|Blasphemy Against the Holy Spirit |
Overt, verbal, and conscious repudiation of the fact that God is at work in Jesus Christ accomplishing his designs through the power of the Holy Spirit. Exactly what is being described by this expression, found in Mark 3:29 (par. Matt 12:32; Luke 12:10), has vexed both scholars and ordinary Christians for centuries.
Several observations are in order. First, the object of this "blasphemy" is the Holy Spirit, who is clearly distinguished in the context from Jesus Christ, the Son of Man, who may be blasphemed by someone who yet is forgiven (Matt 12:32). While the Spirit is the object, however, it is the Spirit's work in Jesus Christ that is the focus of the passage. Second, the result of this blasphemy is that the blasphemer cannot be forgiven by God. Third, the consequence of this blasphemy is eternal unforgivability. Mark calls this the "eternal sin, " a term found in modern translations; the KJV has "eternal judgment." Finally, the circumstances of Jesus' pronouncement include the attribution of his powers to demonic sources (Mark 3:22).
What is this sin? Both Mark and Luke use the term "blaspheme" while Matthew has the more ordinary "speaks against, " showing that all three have in mind some kind of verbal repudiation or denunciation of the Spirit of God in the ministry of Jesus. Ancients believed in the power of words and uttering imprecations, curses, and blasphemies were taken seriously. The verb "blaspheme" means to speak abusively or insultingly of someone or something (Acts 18:6; Rom 14:16). In the Old Testament the term was used specially for derisive language and attitudes toward the God of the covenant with Israel (2 Kings 19:4; 6,22 Isa 66:3; Ezek 35:12-13). The fundamental notion inherited by New Testament authors, and Jesus in particular, is expressed in Leviticus 24:15-16: "Whoever curses (qalal [קָלַל]; katareo [κατάρα]) his God shall bear his sin. He who blasphemes (naqab [נָקַב , נָקַב]; onomazo [ὀνομάζω]) the name of the Lord shall be put to death; all the congregation shall stone him; the sojourner as well as the native, when he blasphemes (naqab [נָקַב , נָקַב]; onomazo [ὀνομάζω]) the Name, shall be put to death" (RSV cf. Lev 24:10-23; for the blasphemer ).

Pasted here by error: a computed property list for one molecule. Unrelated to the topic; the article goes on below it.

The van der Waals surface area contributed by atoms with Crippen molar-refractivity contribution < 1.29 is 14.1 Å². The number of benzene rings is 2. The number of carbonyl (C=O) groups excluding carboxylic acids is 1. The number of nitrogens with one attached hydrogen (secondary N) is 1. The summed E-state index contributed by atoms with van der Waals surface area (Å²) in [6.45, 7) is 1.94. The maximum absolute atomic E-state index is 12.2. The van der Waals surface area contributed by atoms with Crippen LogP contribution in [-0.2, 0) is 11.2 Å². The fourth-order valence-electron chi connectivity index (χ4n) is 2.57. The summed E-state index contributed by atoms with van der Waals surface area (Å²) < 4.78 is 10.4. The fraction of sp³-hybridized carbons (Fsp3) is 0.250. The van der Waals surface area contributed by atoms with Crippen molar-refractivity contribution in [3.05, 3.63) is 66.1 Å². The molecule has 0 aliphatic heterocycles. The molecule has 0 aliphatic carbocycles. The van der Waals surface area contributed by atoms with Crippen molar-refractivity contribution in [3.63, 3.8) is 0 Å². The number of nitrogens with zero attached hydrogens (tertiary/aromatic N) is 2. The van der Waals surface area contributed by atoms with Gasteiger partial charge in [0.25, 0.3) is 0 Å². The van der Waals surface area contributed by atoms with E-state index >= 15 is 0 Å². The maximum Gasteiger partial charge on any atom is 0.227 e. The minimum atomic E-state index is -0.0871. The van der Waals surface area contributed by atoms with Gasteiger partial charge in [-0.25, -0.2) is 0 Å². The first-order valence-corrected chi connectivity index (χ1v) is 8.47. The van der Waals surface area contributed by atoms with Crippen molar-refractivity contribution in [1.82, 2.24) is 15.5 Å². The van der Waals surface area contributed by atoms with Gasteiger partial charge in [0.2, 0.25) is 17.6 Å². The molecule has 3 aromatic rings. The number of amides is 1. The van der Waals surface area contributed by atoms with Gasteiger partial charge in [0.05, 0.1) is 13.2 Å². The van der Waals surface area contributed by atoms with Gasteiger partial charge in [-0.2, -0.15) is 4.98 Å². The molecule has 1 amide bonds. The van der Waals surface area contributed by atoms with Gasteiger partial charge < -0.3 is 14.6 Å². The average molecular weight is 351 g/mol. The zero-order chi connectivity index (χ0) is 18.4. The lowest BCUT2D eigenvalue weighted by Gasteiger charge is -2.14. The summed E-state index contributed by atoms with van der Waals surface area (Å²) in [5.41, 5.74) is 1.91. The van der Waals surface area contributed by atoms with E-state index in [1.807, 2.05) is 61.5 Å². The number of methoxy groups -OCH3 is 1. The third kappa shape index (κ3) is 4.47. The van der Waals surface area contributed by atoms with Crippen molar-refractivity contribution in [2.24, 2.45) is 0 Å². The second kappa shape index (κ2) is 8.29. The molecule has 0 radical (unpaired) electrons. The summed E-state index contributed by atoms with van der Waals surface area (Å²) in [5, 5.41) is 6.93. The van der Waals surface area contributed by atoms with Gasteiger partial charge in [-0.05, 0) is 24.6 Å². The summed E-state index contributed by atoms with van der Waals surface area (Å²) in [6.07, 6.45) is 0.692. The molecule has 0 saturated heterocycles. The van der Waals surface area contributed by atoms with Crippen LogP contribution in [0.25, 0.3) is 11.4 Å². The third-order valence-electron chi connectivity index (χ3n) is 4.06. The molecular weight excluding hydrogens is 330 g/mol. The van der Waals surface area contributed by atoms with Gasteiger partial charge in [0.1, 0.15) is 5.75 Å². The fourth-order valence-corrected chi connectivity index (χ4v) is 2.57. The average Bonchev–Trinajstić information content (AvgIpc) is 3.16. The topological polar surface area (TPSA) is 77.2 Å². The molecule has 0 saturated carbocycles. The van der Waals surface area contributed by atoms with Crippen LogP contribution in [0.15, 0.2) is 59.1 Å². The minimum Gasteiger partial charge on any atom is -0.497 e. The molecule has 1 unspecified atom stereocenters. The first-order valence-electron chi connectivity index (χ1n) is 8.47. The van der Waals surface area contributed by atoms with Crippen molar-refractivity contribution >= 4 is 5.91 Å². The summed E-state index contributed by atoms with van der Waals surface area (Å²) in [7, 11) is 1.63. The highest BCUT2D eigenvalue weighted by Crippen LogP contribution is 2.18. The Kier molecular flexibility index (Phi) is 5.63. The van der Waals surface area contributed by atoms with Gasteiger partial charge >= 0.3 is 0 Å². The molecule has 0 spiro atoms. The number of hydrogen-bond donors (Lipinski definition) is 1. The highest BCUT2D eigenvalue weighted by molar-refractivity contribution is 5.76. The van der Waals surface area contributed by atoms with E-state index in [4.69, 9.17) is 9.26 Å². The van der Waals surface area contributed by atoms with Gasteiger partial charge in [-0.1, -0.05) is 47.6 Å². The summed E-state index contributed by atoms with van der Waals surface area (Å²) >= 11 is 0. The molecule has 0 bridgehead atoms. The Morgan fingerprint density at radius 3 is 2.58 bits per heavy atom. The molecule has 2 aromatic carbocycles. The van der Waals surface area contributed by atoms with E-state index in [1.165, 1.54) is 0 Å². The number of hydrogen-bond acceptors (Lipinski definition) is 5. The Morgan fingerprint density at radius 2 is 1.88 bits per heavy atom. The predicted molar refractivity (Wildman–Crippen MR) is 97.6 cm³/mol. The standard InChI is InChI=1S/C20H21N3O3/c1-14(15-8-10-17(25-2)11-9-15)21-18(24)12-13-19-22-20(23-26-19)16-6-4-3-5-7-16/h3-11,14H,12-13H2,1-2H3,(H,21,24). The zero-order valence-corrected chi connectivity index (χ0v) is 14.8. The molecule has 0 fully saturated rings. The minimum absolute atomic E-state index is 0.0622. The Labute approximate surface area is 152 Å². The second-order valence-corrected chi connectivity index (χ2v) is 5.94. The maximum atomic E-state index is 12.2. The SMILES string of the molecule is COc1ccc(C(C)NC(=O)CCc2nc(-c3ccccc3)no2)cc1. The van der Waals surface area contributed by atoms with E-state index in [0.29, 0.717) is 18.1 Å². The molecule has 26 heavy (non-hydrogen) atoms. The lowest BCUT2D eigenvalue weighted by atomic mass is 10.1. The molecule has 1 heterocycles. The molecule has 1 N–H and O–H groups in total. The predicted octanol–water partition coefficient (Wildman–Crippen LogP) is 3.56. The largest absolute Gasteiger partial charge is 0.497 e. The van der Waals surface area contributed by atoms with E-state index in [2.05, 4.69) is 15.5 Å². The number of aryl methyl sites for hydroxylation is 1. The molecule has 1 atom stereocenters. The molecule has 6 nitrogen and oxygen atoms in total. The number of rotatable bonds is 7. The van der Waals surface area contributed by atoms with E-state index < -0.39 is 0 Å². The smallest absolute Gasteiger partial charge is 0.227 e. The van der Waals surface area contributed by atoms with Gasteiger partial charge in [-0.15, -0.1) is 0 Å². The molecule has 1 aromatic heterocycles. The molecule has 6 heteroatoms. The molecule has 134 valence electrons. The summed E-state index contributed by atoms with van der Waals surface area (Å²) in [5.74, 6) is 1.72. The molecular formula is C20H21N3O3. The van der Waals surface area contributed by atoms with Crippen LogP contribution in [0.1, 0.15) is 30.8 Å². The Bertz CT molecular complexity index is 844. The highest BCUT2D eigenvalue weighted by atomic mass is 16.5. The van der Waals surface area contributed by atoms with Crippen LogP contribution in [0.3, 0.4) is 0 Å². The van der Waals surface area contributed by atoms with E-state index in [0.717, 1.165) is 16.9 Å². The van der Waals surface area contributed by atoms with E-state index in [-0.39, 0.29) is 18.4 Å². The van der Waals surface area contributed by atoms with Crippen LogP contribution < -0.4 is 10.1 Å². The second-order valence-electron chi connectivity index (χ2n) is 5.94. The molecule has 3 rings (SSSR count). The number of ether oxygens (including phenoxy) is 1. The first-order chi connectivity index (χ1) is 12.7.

Furthermore, the Spirit is the sign of the new age and the reception of the Spirit is the focus of hope in some Old Testament visions. Thus, Isaiah 63:7-64:11 speaks of God's covenantal faithfulness to his people, led by Moses, even when they grieved the Holy Spirit (63:10). The prayer is that God would rend his heavens and come down to his people and make his name great among the nations (64:1-2). One suspects that the advent of the Holy Spirit at the baptism of Jesus fulfills this Old Testament hope, and yet Israel remains hardened and grieves the Spirit once again (cf. 63:10; Mark 3:29). What we find then is double accountability: Old Testament disobedience, followed by God's promised restoration in sending the Spirit, and now once again the same rejection.
Consequently, when we come to the text of the Synoptic Gospels there is a history of interpretation and applications that prohibit anyone (Lev 24:15-16; includes the sojourner ) from denouncing the God of Israel, repudiating his claims, and insulting his honor. What Jesus claims is that a similar type of sin is being committed whenever one speaks against the Holy Spirit as revealed powerfully in his ministry. What caused stoning in the Old Testament, now incurs eternal condemnation; such a sin is unforgivable.